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Tor blimey! Four Dartmoor walks with pitstops

Impressive granite tors, wild ponies, awesome views and ooh, did someone say cream teas? Here are four reasons to visit the national park, pronto.

We’re off for a stomp on Dartmoor and look! We’ve got a trusty guide in the shape of Jon Barnett of Peaks & Trails. Jon (pictured above) is ex-army and a mountain leader of 15 years so a good man in a storm. He knows Dartmoor’s 386 square miles and impressive granite tors like the back of his hand, and he curates self-guided and guided walks around the county and beyond – including this little lot should you want to book him.

We asked Jon where he would head for if he had just the day to explore the National Park and here’s what he’s rustled up: three easy-moderate family and dog-friendly walks, plus a more challenging one thrown in for you hardcore types.

All the walks are pooch-friendly, but Dartmoor rules mean you’ll need to put them on the lead of no more than 2 metres between 1 March and 31 July.

Got your Kendal mint cake (your map, walking boots, suncream/hat and checked the weather forecast)? Let’s go!


Distance and difficulty: Two options here: a moderate five-mile circular route and an easy 2-miles out and back to Crockern Tor.

Good for: Starts and finishes at Two Bridges Hotel, an 18th century coaching inn on the West Dart river in the heart of Dartmoor .

Why we love it: Famous for its twisted and weathered dwarf trees, covered in mosses and lichens, Wistman’s Wood is like entering a scene from The Hobbit. You can walk through the woods to Crockern Tor or go the extra mile to Littaford Tor or if you want to add another notch to your tor list, keep going to the pyramid-shaped Longaford Tor for views out over Dartmoor and the prison.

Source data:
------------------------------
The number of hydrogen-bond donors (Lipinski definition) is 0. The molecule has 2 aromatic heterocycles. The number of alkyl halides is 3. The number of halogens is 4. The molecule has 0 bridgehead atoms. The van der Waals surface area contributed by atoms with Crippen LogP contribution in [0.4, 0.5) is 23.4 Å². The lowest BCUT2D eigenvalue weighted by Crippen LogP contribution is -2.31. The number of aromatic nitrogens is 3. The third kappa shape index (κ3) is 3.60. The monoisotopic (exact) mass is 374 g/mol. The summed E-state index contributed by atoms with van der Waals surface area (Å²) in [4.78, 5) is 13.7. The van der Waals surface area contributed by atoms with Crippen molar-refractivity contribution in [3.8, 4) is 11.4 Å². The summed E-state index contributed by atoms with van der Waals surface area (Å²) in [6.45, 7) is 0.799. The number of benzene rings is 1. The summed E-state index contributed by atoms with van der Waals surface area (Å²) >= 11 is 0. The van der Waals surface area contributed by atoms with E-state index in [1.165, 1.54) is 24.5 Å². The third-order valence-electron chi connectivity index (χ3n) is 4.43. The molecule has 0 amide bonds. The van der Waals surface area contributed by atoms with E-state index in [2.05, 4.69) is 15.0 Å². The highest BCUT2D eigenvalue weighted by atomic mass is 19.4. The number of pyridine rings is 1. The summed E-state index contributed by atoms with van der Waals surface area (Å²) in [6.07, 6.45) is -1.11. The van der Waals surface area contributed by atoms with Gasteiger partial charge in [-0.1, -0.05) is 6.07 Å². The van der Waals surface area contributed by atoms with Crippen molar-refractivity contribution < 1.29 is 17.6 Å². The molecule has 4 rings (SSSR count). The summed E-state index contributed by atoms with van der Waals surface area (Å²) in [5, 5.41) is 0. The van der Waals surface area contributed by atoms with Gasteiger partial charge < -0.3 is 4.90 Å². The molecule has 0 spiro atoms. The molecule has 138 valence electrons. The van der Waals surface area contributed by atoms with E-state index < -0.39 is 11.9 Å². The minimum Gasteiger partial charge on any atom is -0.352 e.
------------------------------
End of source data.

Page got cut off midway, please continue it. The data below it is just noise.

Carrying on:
Pitstop: Stop for a well-earned Devon cream tea back at Two Bridges Hotel. Garden open – weather permitting – 11am until 4pm, Friday to Sunday, then fully open from 17 May. Plus, they have rooms with four-posters if you fancy a sleepover.

Things to see nearby: At 435m, Princetown two miles away is the highest settlement on Dartmoor and home to the notorious Dartmoor Prison completed in 1809 to house French POW’s from the Napoleonic Wars and American POW’s from the War of 1812 between America and the UK. It’s still open for inmates and you can visit the Gothic Dartmoor Prison Museum (dog-friendly) back open from 17 May for grisly tales of past inmates and their escape attempts, including grim knuckle-dusters and restraint methods.